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Pregled bibliografske jedinice broj: 641737

How a Slave Has Become a Man: Frederick Douglass's Lessons in Subjection and Self-Making


Šesnić, Jelena
How a Slave Has Become a Man: Frederick Douglass's Lessons in Subjection and Self-Making // Re-thinking Humanities and Social Sciences 2013: On Violence
Zadar, Hrvatska, 2013. (predavanje, međunarodna recenzija, neobjavljeni rad, znanstveni)


Naslov
How a Slave Has Become a Man: Frederick Douglass's Lessons in Subjection and Self-Making

Autori
Šesnić, Jelena

Vrsta, podvrsta i kategorija rada
Sažeci sa skupova, neobjavljeni rad, znanstveni

Skup
Re-thinking Humanities and Social Sciences 2013: On Violence

Mjesto i datum
Zadar, Hrvatska, 05-07. 09. 2013.

Vrsta sudjelovanja
Predavanje

Vrsta recenzije
Međunarodna recenzija

Ključne riječi
Frederick Douglass; slave narrative; subjectivation; subjection; power; Judith Butler

Sažetak
Slave narratives, an indigenous American genre of first-person accounts of life and experiences in slavery, are a forceful testament both to inhuman and dehumanizing, brutalizing effects of the systemic violence of the US-southern slavery and to a countering force of shaping one's self through literacy, narration, writing and testimony. Frederick Douglass's slave narrative (written in 1845) and two autobiographies (written by Douglass as a freeman respectively in 1855 and 1893) still stand out as rhetorically superb instances of, what Judith Butler in her study The Psychic Life of Power considers as a grounding paradox of the process of subjectivation: in order to bring, or will itself into being a subject is dependent either on external power or on an internalized psychic approximation of power. Whereas in her examination of “the theories of subjection, ” that ought to be seen also as instances of subjectivation, Butler reads the recesses of mind and psyche, Douglass in his first-hand account of different shades, degrees and intensities of violence entailed in day-to-day operation of the slave system demonstrates in terms of his textual practice, narrative and rhetorical devices, and careful manipulation of his narrative voice how power, mediated by violence, becomes indeed constitutive of his self-creation and emancipation. The narrator, reflecting on his gradual empowerment and the reader in the process of consuming “the scenes of subjection” become implicated in processes that, according to Butler, ambivalently conjoin the self's dependence and its incipient sense of agency, or, the subject's emergence and his continuing state of subordination.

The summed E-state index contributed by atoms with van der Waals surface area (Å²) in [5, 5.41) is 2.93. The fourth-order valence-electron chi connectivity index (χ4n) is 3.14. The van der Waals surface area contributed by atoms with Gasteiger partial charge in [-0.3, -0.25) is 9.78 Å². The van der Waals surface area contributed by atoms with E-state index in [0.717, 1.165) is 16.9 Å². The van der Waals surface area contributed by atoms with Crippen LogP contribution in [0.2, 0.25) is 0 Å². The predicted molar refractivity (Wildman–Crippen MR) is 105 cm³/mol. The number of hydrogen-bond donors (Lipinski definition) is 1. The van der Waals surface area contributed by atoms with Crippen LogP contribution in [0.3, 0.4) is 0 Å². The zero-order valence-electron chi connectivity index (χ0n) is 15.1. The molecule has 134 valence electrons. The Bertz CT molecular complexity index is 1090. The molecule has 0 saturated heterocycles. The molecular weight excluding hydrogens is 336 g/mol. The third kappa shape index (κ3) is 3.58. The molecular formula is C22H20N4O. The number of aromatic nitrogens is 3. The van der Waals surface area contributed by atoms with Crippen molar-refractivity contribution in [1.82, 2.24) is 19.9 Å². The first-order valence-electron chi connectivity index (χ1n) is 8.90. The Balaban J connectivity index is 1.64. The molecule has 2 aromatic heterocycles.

Izvorni jezik
Engleski

Znanstvena područja
Filologija



POVEZANOST RADA


Projekt / tema
130-0000000-3472 - Kulture hrvatske tranzicije i anglofone globalizacije: književnost i film (Borislav Knežević, )

Ustanove
Filozofski fakultet, Zagreb

Autor s matičnim brojem:
Jelena Šesnić, (236460)